Collateral Damage

collateral-damage

The last guy I dated was going through a divorce. Everyone warned me he wasn’t ready for a relationship, including him. But, I didn’t listen. I hit restart on my life and everything was falling into place—why would falling in love be any different? I’ve spent a lifetime learning about happily ever after in 120 minutes or less. Surely my time had come for that, yes? Apparently Hollywood lies. Weird.

There are a lot of things that imprinted on me during my time seeing the last guy, but the one that sticks with me the most is when he apologized for how he treated me, how it ended, and called me “collateral damage”. Wow. Collateral damage.

collateral damage (n.)

1.the killing of civilians in a military attack.

2.any damage incidental to an activity.

Assuming he wasn’t referencing the first definition he basically was calling me damaged, which I took offense to at the time. Great offense. But the more I think about it, and really look at the definition, it was actually a pretty apt description. He never meant to hurt me, or cause damage to my confidence or psyche, those were just side effects – incidental to what he was working through on his own. I was, in fact, collateral damage.

I’ve been thinking about that a lot the past few weeks because I worry about causing the same damage to others. How does one appropriately assess the potential for collateral damage, better still – how does one decide the acceptable amount to exchange for the pursuit of one’s own desires? I assume the military has some sort of formula; I wish they’d release it to the rest of us for use in our personal lives.

If my life were told in a series of movies, I’d currently be in the 80’s teen angst rom-com by John Hughes. The ingenuous, wistful, lonely girl whom everyone is rooting for to find love as she tumbles through mismatched relationship after mismatched relationship. You’ve all watched the scenes where you cringe at my awkwardness and throw your hands up in frustration as I choose the same wrong guys again and again… and yet, you continue to stand by me and help me brush off the dust from my many falls, despite my many unheeded warnings.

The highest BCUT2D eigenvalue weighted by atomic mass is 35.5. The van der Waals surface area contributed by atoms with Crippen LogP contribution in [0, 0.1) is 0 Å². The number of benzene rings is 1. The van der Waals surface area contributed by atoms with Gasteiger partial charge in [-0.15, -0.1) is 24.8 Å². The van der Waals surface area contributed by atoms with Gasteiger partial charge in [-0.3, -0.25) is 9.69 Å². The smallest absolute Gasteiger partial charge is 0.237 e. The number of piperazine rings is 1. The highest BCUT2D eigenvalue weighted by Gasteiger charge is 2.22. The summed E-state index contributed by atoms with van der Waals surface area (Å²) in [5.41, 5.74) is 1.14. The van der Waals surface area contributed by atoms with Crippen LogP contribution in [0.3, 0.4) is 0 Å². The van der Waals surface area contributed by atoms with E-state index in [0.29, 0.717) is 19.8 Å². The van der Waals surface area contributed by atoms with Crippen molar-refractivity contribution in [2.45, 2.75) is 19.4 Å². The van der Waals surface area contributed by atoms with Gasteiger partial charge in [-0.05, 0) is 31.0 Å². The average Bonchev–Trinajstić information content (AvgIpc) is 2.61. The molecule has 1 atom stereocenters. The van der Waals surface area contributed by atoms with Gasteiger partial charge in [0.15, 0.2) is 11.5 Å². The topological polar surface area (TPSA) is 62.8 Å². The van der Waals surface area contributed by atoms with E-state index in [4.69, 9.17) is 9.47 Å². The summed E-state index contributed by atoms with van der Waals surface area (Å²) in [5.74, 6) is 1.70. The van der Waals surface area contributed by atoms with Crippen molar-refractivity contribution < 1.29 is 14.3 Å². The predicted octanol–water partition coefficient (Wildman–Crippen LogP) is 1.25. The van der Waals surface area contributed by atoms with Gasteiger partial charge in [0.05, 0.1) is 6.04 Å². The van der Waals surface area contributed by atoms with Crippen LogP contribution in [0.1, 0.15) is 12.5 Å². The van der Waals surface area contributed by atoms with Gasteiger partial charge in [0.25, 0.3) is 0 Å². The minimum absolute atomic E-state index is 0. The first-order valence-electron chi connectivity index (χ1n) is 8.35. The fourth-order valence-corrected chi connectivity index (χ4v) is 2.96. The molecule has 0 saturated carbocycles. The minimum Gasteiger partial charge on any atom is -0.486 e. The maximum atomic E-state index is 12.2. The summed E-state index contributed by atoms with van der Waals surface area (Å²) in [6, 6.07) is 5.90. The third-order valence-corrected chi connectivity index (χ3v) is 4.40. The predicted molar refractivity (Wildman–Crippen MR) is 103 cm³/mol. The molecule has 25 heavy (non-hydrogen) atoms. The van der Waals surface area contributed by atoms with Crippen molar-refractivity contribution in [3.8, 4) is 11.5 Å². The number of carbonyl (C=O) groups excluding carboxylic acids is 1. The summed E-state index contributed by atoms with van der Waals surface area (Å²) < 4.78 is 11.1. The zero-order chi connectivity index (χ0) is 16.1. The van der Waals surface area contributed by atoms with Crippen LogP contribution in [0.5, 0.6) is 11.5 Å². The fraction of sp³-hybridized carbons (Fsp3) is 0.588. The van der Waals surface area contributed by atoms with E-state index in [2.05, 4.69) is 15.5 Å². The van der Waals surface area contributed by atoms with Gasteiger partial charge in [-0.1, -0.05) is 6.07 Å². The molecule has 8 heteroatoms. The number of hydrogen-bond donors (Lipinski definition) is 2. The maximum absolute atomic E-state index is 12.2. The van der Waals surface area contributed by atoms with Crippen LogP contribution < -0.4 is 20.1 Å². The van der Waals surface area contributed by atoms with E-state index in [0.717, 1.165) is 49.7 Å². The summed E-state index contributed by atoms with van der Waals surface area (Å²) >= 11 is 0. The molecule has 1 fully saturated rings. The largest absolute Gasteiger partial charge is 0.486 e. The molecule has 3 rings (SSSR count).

I charge headfirst, unthinking, toward each new guy, no longer knowing the difference between the good ones and the bad ones. I hear your advice as you try to teach me the difference, but I don’t listen. And yet, you love me. Again and again.

A few weeks ago I decided to try something new. I decided to listen to your advice and I gave the “Nice Guy” a chance. You know the one – the puppy dog who looks at me with adoring eyes, but I overlook his gestures. The one who time and time again has watched me get my feelings hurt by others and is there to pick up the pieces. The one who comes early to the party to help get ready, and stays late to clean up. The one who keeps asking for a chance, just a chance. The one who says he’ll wait as long as it takes. The one whose friends tell him to give up, it’s never going to happen and he’s starting to hit the stage of pathetic. The one I could hurt again and again and again… and he’ll keep coming back for more. In short, the boy version of me.

So, I gave in. I decided to give it a try. I just don’t know that I feel it. But at this point the only thing I’m really sure of when it comes to relationships is that I can’t trust my own instincts. So, I’m trusting yours. It’s the last five minutes of the John Hughes film and the lovesick best friend is finally getting a chance. But… what happens after the movie ends? John Hughes never wrote that script.

I’m really torn on how I should proceed. I don’t want to cause collateral damage. I don’t want to be collateral damage. And I really hate seeing what it’s like on the receiving end of such devoted attention. It’s a bit suffocating to be honest. And, even though everyone keeps telling me age is just a number, the guy is ten years younger than me. Ten. I could have been his teacher (gross). I made a joke about Mrs. Robinson… and he didn’t get the reference. Neither musically nor theatrically. So… there’s that. He is a nice guy, but is that the only reason I’m giving him a chance? Shouldn’t there be more than that? A deeper connection, a gut feeling, a pride at introducing this man as a part of you? Do those things take time or should I expect them to be instantaneous like they were with the wrong guys? I don’t know. I second guess it all. I overthink every moment. I no longer trust myself. All part of the “collateral damage” I suppose. I really wish John Hughes would have gotten around to writing this script. I could use the help.

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